In 1981, John Thomas Griffith’s band the Red Rockers were hyped by some members of the underground music press as a potential American Clash. Twenty-five years later, Griffith cemented the connection by releasing a song called “Joe Strummer,” which pinned a failed relationship on irreconcilable music tastes: “She had to go because she didn’t know who Joe Strummer was.”
Between those two bookmarks of punk orthodoxy, however, Griffith’s career has taken some unpredictable turns. In 1983, he and his fellow Red Rockers made their pop move with “China,” one of those early MTV hits you haven’t heard in ages, but could probably sing verbatim if it popped up on VH1 Classic. After that band splintered, Griffith reconnected with his New Orleans roots and put together Cowboy Mouth, a rootsy collective that veers across the barriers between rockabilly, Southern funk, zydeco, and jam-rock.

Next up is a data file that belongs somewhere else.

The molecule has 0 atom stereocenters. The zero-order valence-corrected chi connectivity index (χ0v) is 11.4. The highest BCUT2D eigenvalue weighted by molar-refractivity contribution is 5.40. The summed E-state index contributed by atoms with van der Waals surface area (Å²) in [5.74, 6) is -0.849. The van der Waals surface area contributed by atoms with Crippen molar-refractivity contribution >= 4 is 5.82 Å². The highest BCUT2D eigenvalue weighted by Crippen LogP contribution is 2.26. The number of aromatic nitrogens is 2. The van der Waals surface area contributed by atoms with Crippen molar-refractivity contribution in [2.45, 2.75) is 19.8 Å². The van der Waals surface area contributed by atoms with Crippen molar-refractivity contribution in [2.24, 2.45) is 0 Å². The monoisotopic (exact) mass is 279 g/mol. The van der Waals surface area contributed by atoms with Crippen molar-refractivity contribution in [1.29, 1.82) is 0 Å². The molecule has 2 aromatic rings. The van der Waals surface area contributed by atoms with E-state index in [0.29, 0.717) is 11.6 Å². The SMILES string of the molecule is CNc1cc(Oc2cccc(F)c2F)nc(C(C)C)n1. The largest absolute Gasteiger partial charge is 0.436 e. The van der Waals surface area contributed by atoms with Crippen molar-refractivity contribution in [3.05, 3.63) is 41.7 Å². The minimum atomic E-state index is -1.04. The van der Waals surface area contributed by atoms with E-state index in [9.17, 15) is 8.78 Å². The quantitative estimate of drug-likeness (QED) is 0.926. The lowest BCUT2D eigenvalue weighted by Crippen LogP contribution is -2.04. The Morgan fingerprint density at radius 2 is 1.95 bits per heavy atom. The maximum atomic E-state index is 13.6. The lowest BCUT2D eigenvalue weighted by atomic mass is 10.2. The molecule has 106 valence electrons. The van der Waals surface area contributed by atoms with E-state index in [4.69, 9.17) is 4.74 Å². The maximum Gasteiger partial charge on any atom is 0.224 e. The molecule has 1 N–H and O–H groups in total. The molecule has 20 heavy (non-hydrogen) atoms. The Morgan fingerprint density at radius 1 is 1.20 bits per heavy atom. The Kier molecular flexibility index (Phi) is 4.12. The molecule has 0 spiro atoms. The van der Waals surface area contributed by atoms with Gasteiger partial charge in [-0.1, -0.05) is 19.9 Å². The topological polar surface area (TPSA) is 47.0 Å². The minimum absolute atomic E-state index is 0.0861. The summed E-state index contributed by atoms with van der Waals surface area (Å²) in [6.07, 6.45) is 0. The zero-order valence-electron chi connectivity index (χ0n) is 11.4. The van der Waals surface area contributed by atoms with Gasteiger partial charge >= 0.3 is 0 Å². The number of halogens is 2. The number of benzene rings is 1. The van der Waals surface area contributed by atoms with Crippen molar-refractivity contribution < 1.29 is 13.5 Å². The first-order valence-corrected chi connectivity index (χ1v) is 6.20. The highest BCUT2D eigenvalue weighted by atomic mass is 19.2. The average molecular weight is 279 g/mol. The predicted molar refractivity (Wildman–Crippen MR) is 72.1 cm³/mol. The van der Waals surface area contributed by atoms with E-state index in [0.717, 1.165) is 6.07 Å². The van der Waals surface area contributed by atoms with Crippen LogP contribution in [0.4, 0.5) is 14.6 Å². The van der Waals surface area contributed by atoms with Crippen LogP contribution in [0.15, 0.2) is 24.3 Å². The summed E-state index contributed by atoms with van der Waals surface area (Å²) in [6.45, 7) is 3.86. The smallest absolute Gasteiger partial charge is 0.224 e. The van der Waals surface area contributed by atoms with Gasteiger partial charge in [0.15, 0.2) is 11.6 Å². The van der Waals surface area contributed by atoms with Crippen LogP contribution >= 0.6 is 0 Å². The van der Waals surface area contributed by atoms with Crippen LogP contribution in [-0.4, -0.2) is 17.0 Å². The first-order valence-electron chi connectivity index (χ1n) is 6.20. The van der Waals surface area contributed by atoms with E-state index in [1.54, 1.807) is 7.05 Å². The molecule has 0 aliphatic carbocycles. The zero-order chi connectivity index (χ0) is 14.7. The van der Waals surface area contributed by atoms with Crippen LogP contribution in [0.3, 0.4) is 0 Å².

It’s telling that Cowboy Mouth has already released four live records, in addition to a new, live DVD (The Name of the Band is Cowboy Mouth). This band’s raison d’etre is only clear on stage, when its unabashed showmanship convinces you that crowd favorites like “Jenny Says” and “Hurricane Party” are more than journeyman rave-ups.
Comedic enough to attract Ellen DeGeneres’s brother Vance (who briefly played guitar for the group) and rowdy enough to lure ex-Dash Rip Rock drummer Fred LeBlanc, Cowboy Mouth is a tireless bar band with a retirement plan. $12, 8pm Thu, Nov 29, Jack’s Patio Bar & Grill, 2950 Thousand Oaks,
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